It’s great that you and your wife agree on raising Jewish children; you do not have to agree on God’s existence. Pew’s 2013 finding that one in five American Jews are Jews of no religion suggests that someone who identifies solely based on ethnicity has lots of company. By taking part in the ritual while also sharing your disbelief with your children you will demonstrate to them that there are multiple ways to be and “do Jewish.” Trust that they can handle varieties of Jewishness and Judaism.
You can and should play an active role parenting Jewish children — not just support your wife’s desire — by educating and learning alongside them about the full spectrum of Jewish beliefs, cultures, histories, texts, rituals, foods and languages. What about your “half-not” side? Is there something cultural that you would like to share with your family? Make sure to put your wishes on the table, too. In other words: lean in.
Dr. Keren R. McGinity is an author-educator affiliated with Brandeis University. Her books include the newly released “Marrying Out: Jewish Men, Intermarriage, and Fatherhood” and “Still Jewish: A History of Women and Intermarriage in America”, a National Jewish Book Award finalist. Learn more at www.loveandtradition.com.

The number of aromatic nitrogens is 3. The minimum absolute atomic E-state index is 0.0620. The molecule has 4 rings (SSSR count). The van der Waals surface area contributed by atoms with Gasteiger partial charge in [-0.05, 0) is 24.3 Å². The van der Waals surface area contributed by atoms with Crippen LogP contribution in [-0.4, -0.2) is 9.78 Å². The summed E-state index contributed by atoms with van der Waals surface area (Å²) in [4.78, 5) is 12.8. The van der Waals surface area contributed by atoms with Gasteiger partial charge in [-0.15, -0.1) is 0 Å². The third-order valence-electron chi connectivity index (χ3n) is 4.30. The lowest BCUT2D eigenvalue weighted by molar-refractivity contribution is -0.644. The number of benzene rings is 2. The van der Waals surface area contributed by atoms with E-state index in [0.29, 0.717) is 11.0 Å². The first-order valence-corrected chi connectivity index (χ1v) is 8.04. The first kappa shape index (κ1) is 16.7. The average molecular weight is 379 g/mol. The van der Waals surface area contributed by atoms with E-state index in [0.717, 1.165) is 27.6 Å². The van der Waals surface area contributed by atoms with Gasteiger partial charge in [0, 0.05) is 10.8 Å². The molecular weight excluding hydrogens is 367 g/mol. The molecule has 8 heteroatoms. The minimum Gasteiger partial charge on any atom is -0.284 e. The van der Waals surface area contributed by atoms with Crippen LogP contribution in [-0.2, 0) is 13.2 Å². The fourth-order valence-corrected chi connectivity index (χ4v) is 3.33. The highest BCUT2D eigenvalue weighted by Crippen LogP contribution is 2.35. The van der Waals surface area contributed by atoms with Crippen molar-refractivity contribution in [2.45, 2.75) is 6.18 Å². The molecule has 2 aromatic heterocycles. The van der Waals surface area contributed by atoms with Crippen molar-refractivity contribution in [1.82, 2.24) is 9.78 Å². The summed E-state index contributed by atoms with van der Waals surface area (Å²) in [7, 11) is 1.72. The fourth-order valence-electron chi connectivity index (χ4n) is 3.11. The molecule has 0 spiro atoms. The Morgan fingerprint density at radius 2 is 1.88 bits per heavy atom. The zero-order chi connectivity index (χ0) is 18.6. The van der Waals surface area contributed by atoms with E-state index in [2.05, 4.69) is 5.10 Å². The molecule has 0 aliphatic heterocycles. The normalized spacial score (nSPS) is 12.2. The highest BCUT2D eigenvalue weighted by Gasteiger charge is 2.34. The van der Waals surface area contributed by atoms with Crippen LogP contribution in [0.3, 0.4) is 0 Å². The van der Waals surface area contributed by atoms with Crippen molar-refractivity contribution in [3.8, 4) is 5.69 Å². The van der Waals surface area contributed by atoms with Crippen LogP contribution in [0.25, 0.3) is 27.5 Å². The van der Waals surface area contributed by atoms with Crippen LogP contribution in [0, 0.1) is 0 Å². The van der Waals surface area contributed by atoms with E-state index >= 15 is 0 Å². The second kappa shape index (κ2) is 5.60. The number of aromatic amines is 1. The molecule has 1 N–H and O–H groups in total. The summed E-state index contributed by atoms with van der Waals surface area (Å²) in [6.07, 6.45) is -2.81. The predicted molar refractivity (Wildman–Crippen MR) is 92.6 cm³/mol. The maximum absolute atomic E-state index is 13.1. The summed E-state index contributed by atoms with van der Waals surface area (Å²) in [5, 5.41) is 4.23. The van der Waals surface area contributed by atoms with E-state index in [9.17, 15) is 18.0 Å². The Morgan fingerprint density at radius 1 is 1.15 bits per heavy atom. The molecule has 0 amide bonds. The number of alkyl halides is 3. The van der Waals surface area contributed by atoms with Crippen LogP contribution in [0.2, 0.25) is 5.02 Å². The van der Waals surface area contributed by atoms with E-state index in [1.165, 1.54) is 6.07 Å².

Get On Your Yoga Pants, It’s Flexibility Time
SCOTT PERLO: Get yourself some of those dude yoga pants — your marriage will take some mental flexibility. I get your question a lot on both sides of the believer/atheist spectrum. Understanding something not naturally evident to you is no easy feat.
Both atheists and believers share the difficult dilemma of simply trying to get how the other’s mind works. Most often people retreat to easy psychologizing: “God is just a psychological crutch;” “Atheists just don’t like the idea of being told what to do.” (Both are things I’ve heard.)
These reductions don’t help; even worse, they’re boring. To understand other people from their own vantage points is to experience the richness of their lives.
So listen, listen, listen. Listen until you get it from her perspective. Then ask her to listen to you. “Why” questions will be unhelpful because they call for an argument. Instead, ask “when” questions: “When do you feel connected? When do you feel God? When did you start believing?” Also ask “what” questions: “What leads you to understand that there’s no God? What makes you feel fulfilled? What gives life meaning for you?” Give each other time to respond; experiment with which questions are the right ones.
What to say to your kids will proceed directly from the consequent revelations.
Kurt Vonnegut has a collection of essays called “Palm Sunday.” His piece on religion, written from the perspective of someone with serious reservations on the subject, is worth your time.
Rabbi Scott Perlo is a rabbi at Sixth & I Historic Synagogue in Washington D.C, a unique institution that reaches out to Jewish and “Jewish adjacent” young professionals of all denominations and backgrounds.